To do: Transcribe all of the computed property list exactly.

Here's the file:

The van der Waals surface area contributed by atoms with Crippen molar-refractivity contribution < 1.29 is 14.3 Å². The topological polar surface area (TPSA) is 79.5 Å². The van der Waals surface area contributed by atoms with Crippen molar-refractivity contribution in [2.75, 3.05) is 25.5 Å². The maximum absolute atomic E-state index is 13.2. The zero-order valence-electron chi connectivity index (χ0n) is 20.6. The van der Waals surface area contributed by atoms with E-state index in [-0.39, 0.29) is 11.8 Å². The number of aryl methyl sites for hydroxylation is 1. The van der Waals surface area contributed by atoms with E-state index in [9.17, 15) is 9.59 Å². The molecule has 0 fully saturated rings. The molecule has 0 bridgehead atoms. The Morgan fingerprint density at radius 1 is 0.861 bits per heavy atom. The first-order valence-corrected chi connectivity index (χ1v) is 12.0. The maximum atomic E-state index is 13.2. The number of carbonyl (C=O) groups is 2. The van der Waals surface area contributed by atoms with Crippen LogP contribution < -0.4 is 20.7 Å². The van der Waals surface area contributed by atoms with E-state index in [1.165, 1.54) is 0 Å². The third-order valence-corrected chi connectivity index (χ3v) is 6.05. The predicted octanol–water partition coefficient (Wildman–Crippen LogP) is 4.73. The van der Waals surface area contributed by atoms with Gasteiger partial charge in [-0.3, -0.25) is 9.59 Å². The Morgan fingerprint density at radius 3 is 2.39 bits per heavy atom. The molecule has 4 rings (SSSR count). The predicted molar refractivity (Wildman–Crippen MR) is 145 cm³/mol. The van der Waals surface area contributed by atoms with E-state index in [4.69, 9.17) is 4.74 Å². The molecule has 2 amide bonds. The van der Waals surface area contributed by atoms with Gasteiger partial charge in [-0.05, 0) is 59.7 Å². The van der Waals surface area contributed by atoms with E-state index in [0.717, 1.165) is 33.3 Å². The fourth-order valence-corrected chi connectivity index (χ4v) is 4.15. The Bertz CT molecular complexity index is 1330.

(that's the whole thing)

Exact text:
The van der Waals surface area contributed by atoms with Crippen molar-refractivity contribution < 1.29 is 14.3 Å². The topological polar surface area (TPSA) is 79.5 Å². The van der Waals surface area contributed by atoms with Crippen molar-refractivity contribution in [2.75, 3.05) is 25.5 Å². The maximum absolute atomic E-state index is 13.2. The zero-order valence-electron chi connectivity index (χ0n) is 20.6. The van der Waals surface area contributed by atoms with E-state index in [-0.39, 0.29) is 11.8 Å². The number of aryl methyl sites for hydroxylation is 1. The van der Waals surface area contributed by atoms with E-state index in [9.17, 15) is 9.59 Å². The molecule has 0 fully saturated rings. The molecule has 0 bridgehead atoms. The Morgan fingerprint density at radius 1 is 0.861 bits per heavy atom. The first-order valence-corrected chi connectivity index (χ1v) is 12.0. The maximum atomic E-state index is 13.2. The number of carbonyl (C=O) groups is 2. The van der Waals surface area contributed by atoms with Crippen LogP contribution < -0.4 is 20.7 Å². The van der Waals surface area contributed by atoms with E-state index in [1.165, 1.54) is 0 Å². The third-order valence-corrected chi connectivity index (χ3v) is 6.05. The predicted octanol–water partition coefficient (Wildman–Crippen LogP) is 4.73. The van der Waals surface area contributed by atoms with Gasteiger partial charge in [-0.3, -0.25) is 9.59 Å². The Morgan fingerprint density at radius 3 is 2.39 bits per heavy atom. The molecule has 4 rings (SSSR count). The predicted molar refractivity (Wildman–Crippen MR) is 145 cm³/mol. The van der Waals surface area contributed by atoms with E-state index in [4.69, 9.17) is 4.74 Å². The molecule has 2 amide bonds. The van der Waals surface area contributed by atoms with Gasteiger partial charge in [-0.05, 0) is 59.7 Å². The van der Waals surface area contributed by atoms with E-state index in [0.717, 1.165) is 33.3 Å². The fourth-order valence-corrected chi connectivity index (χ4v) is 4.15. The Bertz CT molecular complexity index is 1330.